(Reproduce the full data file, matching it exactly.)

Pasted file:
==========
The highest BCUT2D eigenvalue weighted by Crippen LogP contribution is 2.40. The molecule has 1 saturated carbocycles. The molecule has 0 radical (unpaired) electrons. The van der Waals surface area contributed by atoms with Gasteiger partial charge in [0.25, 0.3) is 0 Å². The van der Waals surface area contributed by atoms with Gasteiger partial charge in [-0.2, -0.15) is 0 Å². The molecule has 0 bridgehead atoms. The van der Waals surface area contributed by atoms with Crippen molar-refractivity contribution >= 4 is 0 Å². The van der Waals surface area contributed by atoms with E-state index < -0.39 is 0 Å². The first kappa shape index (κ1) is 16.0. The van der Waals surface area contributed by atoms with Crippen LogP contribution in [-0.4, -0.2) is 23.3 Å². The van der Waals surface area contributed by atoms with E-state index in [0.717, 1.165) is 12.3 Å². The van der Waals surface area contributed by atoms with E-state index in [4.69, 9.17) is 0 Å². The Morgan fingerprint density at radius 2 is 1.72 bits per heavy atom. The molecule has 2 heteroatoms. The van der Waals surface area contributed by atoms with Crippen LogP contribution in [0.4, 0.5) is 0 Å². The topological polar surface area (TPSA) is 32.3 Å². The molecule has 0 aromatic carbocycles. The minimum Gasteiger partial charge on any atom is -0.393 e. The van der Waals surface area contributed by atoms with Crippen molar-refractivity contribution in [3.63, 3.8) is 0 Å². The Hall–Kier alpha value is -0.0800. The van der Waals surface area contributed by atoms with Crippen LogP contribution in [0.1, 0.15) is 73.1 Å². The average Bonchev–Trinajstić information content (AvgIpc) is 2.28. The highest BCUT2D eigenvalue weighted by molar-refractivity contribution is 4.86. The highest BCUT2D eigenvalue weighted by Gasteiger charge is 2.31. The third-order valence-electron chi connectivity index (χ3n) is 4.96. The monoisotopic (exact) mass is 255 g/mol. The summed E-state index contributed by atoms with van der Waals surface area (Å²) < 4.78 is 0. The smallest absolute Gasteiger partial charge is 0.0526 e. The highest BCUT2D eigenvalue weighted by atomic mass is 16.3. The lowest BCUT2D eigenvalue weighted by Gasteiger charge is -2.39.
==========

The highest BCUT2D eigenvalue weighted by Crippen LogP contribution is 2.40. The molecule has 1 saturated carbocycles. The molecule has 0 radical (unpaired) electrons. The van der Waals surface area contributed by atoms with Gasteiger partial charge in [0.25, 0.3) is 0 Å². The van der Waals surface area contributed by atoms with Gasteiger partial charge in [-0.2, -0.15) is 0 Å². The molecule has 0 bridgehead atoms. The van der Waals surface area contributed by atoms with Crippen molar-refractivity contribution >= 4 is 0 Å². The van der Waals surface area contributed by atoms with E-state index < -0.39 is 0 Å². The first kappa shape index (κ1) is 16.0. The van der Waals surface area contributed by atoms with Crippen LogP contribution in [-0.4, -0.2) is 23.3 Å². The van der Waals surface area contributed by atoms with E-state index in [0.717, 1.165) is 12.3 Å². The van der Waals surface area contributed by atoms with E-state index in [4.69, 9.17) is 0 Å². The Morgan fingerprint density at radius 2 is 1.72 bits per heavy atom. The molecule has 2 heteroatoms. The van der Waals surface area contributed by atoms with Crippen LogP contribution in [0.4, 0.5) is 0 Å². The topological polar surface area (TPSA) is 32.3 Å². The molecule has 0 aromatic carbocycles. The minimum Gasteiger partial charge on any atom is -0.393 e. The van der Waals surface area contributed by atoms with Crippen molar-refractivity contribution in [3.63, 3.8) is 0 Å². The Hall–Kier alpha value is -0.0800. The van der Waals surface area contributed by atoms with Crippen LogP contribution in [0.1, 0.15) is 73.1 Å². The average Bonchev–Trinajstić information content (AvgIpc) is 2.28. The highest BCUT2D eigenvalue weighted by molar-refractivity contribution is 4.86. The highest BCUT2D eigenvalue weighted by Gasteiger charge is 2.31. The third-order valence-electron chi connectivity index (χ3n) is 4.96. The monoisotopic (exact) mass is 255 g/mol. The summed E-state index contributed by atoms with van der Waals surface area (Å²) < 4.78 is 0. The smallest absolute Gasteiger partial charge is 0.0526 e. The highest BCUT2D eigenvalue weighted by atomic mass is 16.3. The lowest BCUT2D eigenvalue weighted by Gasteiger charge is -2.39.